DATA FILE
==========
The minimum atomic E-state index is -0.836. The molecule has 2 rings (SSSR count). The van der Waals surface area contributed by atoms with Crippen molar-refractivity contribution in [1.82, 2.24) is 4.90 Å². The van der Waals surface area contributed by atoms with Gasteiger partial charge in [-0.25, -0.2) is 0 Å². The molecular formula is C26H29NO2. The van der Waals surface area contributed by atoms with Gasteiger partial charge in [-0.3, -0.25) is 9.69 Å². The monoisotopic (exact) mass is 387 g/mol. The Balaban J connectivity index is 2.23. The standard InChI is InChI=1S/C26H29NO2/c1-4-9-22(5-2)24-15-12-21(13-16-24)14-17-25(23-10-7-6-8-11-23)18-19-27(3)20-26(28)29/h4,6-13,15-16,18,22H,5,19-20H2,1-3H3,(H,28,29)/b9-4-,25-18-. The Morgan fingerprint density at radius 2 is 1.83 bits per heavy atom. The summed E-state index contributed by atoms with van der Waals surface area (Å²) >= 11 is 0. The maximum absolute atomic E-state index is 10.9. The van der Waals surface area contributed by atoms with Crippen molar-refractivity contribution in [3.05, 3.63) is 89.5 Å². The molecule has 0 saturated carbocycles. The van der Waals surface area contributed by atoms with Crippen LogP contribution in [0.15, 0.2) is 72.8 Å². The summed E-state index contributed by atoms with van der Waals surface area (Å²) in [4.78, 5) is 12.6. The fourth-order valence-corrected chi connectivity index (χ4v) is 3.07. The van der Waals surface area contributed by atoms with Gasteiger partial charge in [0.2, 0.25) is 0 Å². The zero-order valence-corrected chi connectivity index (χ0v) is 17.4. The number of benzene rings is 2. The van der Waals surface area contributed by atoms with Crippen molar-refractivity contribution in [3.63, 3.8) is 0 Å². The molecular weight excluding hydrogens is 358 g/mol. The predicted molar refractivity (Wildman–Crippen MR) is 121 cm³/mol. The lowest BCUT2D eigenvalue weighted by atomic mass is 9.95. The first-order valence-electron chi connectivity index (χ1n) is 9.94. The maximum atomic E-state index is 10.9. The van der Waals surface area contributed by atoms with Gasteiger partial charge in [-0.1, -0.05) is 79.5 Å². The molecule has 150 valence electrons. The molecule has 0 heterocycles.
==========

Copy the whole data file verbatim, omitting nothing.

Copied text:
The minimum atomic E-state index is -0.836. The molecule has 2 rings (SSSR count). The van der Waals surface area contributed by atoms with Crippen molar-refractivity contribution in [1.82, 2.24) is 4.90 Å². The van der Waals surface area contributed by atoms with Gasteiger partial charge in [-0.25, -0.2) is 0 Å². The molecular formula is C26H29NO2. The van der Waals surface area contributed by atoms with Gasteiger partial charge in [-0.3, -0.25) is 9.69 Å². The monoisotopic (exact) mass is 387 g/mol. The Balaban J connectivity index is 2.23. The standard InChI is InChI=1S/C26H29NO2/c1-4-9-22(5-2)24-15-12-21(13-16-24)14-17-25(23-10-7-6-8-11-23)18-19-27(3)20-26(28)29/h4,6-13,15-16,18,22H,5,19-20H2,1-3H3,(H,28,29)/b9-4-,25-18-. The Morgan fingerprint density at radius 2 is 1.83 bits per heavy atom. The summed E-state index contributed by atoms with van der Waals surface area (Å²) >= 11 is 0. The maximum absolute atomic E-state index is 10.9. The van der Waals surface area contributed by atoms with Crippen molar-refractivity contribution in [3.05, 3.63) is 89.5 Å². The molecule has 0 saturated carbocycles. The van der Waals surface area contributed by atoms with Crippen LogP contribution in [0.15, 0.2) is 72.8 Å². The summed E-state index contributed by atoms with van der Waals surface area (Å²) in [4.78, 5) is 12.6. The fourth-order valence-corrected chi connectivity index (χ4v) is 3.07. The van der Waals surface area contributed by atoms with Gasteiger partial charge in [0.2, 0.25) is 0 Å². The zero-order valence-corrected chi connectivity index (χ0v) is 17.4. The number of benzene rings is 2. The van der Waals surface area contributed by atoms with Crippen molar-refractivity contribution in [3.63, 3.8) is 0 Å². The molecular weight excluding hydrogens is 358 g/mol. The predicted molar refractivity (Wildman–Crippen MR) is 121 cm³/mol. The lowest BCUT2D eigenvalue weighted by atomic mass is 9.95. The first-order valence-electron chi connectivity index (χ1n) is 9.94. The maximum atomic E-state index is 10.9. The van der Waals surface area contributed by atoms with Gasteiger partial charge in [-0.1, -0.05) is 79.5 Å². The molecule has 150 valence electrons. The molecule has 0 heterocycles.